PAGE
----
U of C coyote program continues
Published Friday, February 15, 2013 6:20AM MST
Last Updated Friday, February 15, 2013 8:48AM MST
Researchers at the University of Calgary will be continuing their coyote tagging program they started last August to study the animals in the city.
The tag and release program will fit at least ten coyotes with GPS collars and track their movements through the city.
The study is conducted under the support of the City of Calgary.
The data collected from the study will provide insight into how the animals move through the urban environment and how they interact with humans, domestic animals and other wildlife.
“The data that we hope to collect from this study will also contribute to other ongoing studies we are carrying out with support from the City of Calgary,” says Alessandro Massolo, assistant professor of wildlife health ecology in the Faculty of Veterinary Medicine, in a release.
“These studies include an examination of gastrointestinal parasites in Calgary dogs, urban coyotes and rodents, and another on dog fecal contamination of city parks. All of these are part of a broad, multi-year research program into wildlife health ecology here in Calgary that we hope will provide real, tangible benefits to the community."
The results will also help the city decide on how to improve the management of natural areas, ensuring a better environment for people, pets, and other wildlife.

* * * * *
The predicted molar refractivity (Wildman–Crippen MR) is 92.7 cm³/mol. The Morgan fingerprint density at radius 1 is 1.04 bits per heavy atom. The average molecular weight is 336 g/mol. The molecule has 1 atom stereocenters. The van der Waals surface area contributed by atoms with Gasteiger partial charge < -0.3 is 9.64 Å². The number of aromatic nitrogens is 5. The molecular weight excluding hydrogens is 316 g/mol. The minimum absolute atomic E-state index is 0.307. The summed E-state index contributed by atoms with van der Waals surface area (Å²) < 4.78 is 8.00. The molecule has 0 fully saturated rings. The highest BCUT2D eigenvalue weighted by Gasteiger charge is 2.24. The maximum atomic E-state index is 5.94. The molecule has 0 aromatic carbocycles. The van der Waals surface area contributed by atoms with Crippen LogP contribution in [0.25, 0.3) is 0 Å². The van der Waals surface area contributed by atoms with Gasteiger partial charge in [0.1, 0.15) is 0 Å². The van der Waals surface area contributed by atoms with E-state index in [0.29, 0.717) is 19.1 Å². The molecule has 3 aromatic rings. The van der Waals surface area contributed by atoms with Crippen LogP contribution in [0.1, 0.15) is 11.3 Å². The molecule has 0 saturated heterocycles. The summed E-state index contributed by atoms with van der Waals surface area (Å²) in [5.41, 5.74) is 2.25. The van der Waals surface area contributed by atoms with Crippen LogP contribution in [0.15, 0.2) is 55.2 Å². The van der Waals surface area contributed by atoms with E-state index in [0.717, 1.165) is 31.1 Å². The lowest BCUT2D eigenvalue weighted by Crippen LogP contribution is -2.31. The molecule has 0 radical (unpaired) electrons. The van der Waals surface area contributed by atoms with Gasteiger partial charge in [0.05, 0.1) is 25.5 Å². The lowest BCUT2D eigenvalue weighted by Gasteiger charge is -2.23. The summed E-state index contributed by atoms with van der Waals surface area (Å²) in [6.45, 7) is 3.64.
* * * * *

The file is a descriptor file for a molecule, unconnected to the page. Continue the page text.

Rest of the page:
The program originally began in August 2012, but was put on hiatus by the city.
The study has been under rigorous academic ethics approval since the beginning.
Massolo says that the intent of the program is not to hurt the coyotes.
“The catch and release equipment is humane and not intended to injure animals or people. The devices are toothless, padded with rubber and designed to hold the foot of the coyote. They are configured to ensure the pressure exerted by the device will not fracture or break the limbs of an animal.
“The whole aim of this study is to track coyotes in their movement – hurting them not only runs against our ethics as people who work with and care about animals, it is counter-productive to the research my students and I are undertaking.”